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P1.3-B oil palm project in Maguindanao OK’d

COTABATO CITY – The Regional Board of Investments of the Autonomous Region in Muslim Mindanao (RBOI-ARMM) has approved on January 15 the registration of the P1.3 billion oil palm plantation project of Gintong Agri-Corp.

The company is a partnership between Singaporean investors and local community cooperatives whose members own the lands that will be developed into an oil palm plantation. RBOI-ARMM said the company will fund the development and manage the plantation, under a nucleus estate system, where full support from technical advice to market assistance would be fully provided to participating farmers. The project is expected to employ as many as 1,000 farm workers during the project’s full operation.

Lawyer Ishak V. Mastura, RBOI-ARMM chairman, said 2015 recorded a P6.5 billion total investment in the region despite the Mamasapano tragedy in January 2015 that claimed the lives of more than 60 individuals in Maguindanao.

This optimism will continue this year, he said, since more investors are expected to come and stay in the region, confident that they can do good business despite some issues in the peace process. Atty. Mastura revealed that projects related to the construction of an oil depot, a bulk water treatment and supply system, and an industrial waste management and treatment are now in the works.

Based on a plan submitted to the regional investment body, Gintong Agri Corp. will initially develop a 5,000-hectare oil palm plantation in Datu Odin Sinsuat in Maguindanao. It will then expand to 20,000 hectares over the next decade in several municipalities in the province particularly in Talayan and Guindulungan. The plan also indicated the company will also build and operate facilities in Maguindanao that would produce crude palm oil and palm kernel oil.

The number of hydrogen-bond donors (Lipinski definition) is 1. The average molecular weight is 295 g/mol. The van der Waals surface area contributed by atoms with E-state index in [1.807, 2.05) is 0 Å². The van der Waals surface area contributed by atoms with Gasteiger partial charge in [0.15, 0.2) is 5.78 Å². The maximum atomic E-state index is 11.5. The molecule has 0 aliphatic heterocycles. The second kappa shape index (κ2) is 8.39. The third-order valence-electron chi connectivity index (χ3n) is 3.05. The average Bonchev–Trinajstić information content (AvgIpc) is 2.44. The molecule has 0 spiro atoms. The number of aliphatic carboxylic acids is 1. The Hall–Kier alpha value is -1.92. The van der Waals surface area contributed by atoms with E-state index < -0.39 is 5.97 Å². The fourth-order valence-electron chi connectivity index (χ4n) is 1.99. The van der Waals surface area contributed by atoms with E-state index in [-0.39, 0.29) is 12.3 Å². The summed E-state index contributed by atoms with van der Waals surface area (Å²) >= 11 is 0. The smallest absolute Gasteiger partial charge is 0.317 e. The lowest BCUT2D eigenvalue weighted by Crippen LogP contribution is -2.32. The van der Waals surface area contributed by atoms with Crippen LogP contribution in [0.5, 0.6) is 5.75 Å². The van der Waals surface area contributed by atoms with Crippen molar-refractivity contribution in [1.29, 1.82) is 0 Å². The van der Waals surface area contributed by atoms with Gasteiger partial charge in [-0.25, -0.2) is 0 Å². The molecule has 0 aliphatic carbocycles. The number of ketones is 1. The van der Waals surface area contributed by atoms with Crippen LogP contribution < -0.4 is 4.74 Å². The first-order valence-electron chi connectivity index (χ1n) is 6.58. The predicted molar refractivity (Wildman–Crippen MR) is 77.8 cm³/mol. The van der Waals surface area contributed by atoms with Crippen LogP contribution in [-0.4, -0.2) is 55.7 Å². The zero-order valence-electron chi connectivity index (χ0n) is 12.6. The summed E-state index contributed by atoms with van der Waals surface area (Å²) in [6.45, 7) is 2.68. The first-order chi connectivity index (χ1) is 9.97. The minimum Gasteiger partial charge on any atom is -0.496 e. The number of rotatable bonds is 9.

Earlier, investors in the region expressed apprehensions over revisions in the proposed Bangsamoro Basic Law being initiated by members of both houses of Congress. But Alex Fergusson, Gintong Agri Corp. president, said with, or without, the BBL, the company has already decided to invest in the ARMM. Spill over of fighting in Mamasapano early last year was an initial concern for the company but since no widespread fighting broke out, it was decided to continue with the project, he added.

It would be recalled that the Bangsamoro Transition Commission, composed of 15 commissioners from the government and the Moro Islamic Liberation Front (MILF), submitted its draft BBL to Congress in ceremonial rites in Malacanang on September 10, 2014.

The House of Representatives’ Ad Hoc Committee on the BBL and the Senate Committee on Local Government, however, filed substitute bills, HB 5811 and SB 2994, respectively, which were criticized for envisioning a Bangsamoro less autonomous than the ARMM.

Earlier reports coming from the ARMM-based Promotion of Investment Sustainability Organization (PISO) led by Edgar Bullecer expressed concern that the House of Representatives’ substitute bill renamed Basic Law for the Bangsamoro Autonomous Region, or BLBAR, removed the fiscal incentives for firms investing in the ARMM.

PISO presented its position paper to the Senate Committee on Local Government of Senator Ferdinand Marcos to push for a BBL that is compliant to the peace agreement signed with the MILF. It underscored that any autonomy framework less than the ARMM, as had happened with the House of Representatives’ BLBAR version, will lead to instability in investment policies undermining investor confidence in the region.

Mr. Bullecer said that the company he represents, Chiquita-Unifrutti, the largest foreign investor in the ARMM having invested P3.7 billion last year in Cavendish banana plantations in Maguindanao, is determined to continue investing in the region with, or without, the BBL.

But he noted the company fears that a watered-down BBL, as represented by the BLBAR, will make it harder to invest in the region because investors will have to get their permits and approvals of projects from the national government. As an autonomous region, the ARMM regional government grants permits, licenses, franchises and approvals for investments in the region under the ARMM Organic Act without interference from the national government. (Bureau of Public Information)

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